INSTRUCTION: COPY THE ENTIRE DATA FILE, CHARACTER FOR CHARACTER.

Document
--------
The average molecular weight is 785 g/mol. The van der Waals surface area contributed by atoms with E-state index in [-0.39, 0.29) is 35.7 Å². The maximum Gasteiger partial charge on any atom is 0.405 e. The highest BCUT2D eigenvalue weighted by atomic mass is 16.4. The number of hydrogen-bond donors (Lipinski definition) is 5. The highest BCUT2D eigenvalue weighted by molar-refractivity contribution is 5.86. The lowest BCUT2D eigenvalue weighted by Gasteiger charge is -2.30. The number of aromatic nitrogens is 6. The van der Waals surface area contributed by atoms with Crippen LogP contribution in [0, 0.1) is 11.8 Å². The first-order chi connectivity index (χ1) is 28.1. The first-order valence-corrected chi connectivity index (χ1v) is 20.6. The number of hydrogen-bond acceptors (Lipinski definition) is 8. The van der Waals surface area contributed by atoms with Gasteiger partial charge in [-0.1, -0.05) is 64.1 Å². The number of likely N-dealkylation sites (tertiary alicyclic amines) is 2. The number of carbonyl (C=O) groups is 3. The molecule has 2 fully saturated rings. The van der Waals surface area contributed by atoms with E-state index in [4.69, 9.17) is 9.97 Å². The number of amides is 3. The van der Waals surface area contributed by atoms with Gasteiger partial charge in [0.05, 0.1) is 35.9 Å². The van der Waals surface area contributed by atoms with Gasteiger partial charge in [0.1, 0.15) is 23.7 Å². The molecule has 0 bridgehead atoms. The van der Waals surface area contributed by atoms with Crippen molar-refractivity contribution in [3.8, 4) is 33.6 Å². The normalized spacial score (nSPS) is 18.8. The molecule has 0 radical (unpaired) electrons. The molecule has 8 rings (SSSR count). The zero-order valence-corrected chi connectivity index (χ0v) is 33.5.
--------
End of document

The average molecular weight is 785 g/mol. The van der Waals surface area contributed by atoms with E-state index in [-0.39, 0.29) is 35.7 Å². The maximum Gasteiger partial charge on any atom is 0.405 e. The highest BCUT2D eigenvalue weighted by atomic mass is 16.4. The number of hydrogen-bond donors (Lipinski definition) is 5. The highest BCUT2D eigenvalue weighted by molar-refractivity contribution is 5.86. The lowest BCUT2D eigenvalue weighted by Gasteiger charge is -2.30. The number of aromatic nitrogens is 6. The van der Waals surface area contributed by atoms with Crippen LogP contribution in [0, 0.1) is 11.8 Å². The first-order chi connectivity index (χ1) is 28.1. The first-order valence-corrected chi connectivity index (χ1v) is 20.6. The number of hydrogen-bond acceptors (Lipinski definition) is 8. The van der Waals surface area contributed by atoms with Gasteiger partial charge in [-0.1, -0.05) is 64.1 Å². The number of likely N-dealkylation sites (tertiary alicyclic amines) is 2. The number of carbonyl (C=O) groups is 3. The molecule has 2 fully saturated rings. The van der Waals surface area contributed by atoms with E-state index in [4.69, 9.17) is 9.97 Å². The number of amides is 3. The van der Waals surface area contributed by atoms with Gasteiger partial charge in [0.05, 0.1) is 35.9 Å². The van der Waals surface area contributed by atoms with Gasteiger partial charge in [0.1, 0.15) is 23.7 Å². The molecule has 0 bridgehead atoms. The van der Waals surface area contributed by atoms with Crippen molar-refractivity contribution in [3.8, 4) is 33.6 Å². The normalized spacial score (nSPS) is 18.8. The molecule has 0 radical (unpaired) electrons. The molecule has 8 rings (SSSR count). The zero-order valence-corrected chi connectivity index (χ0v) is 33.5.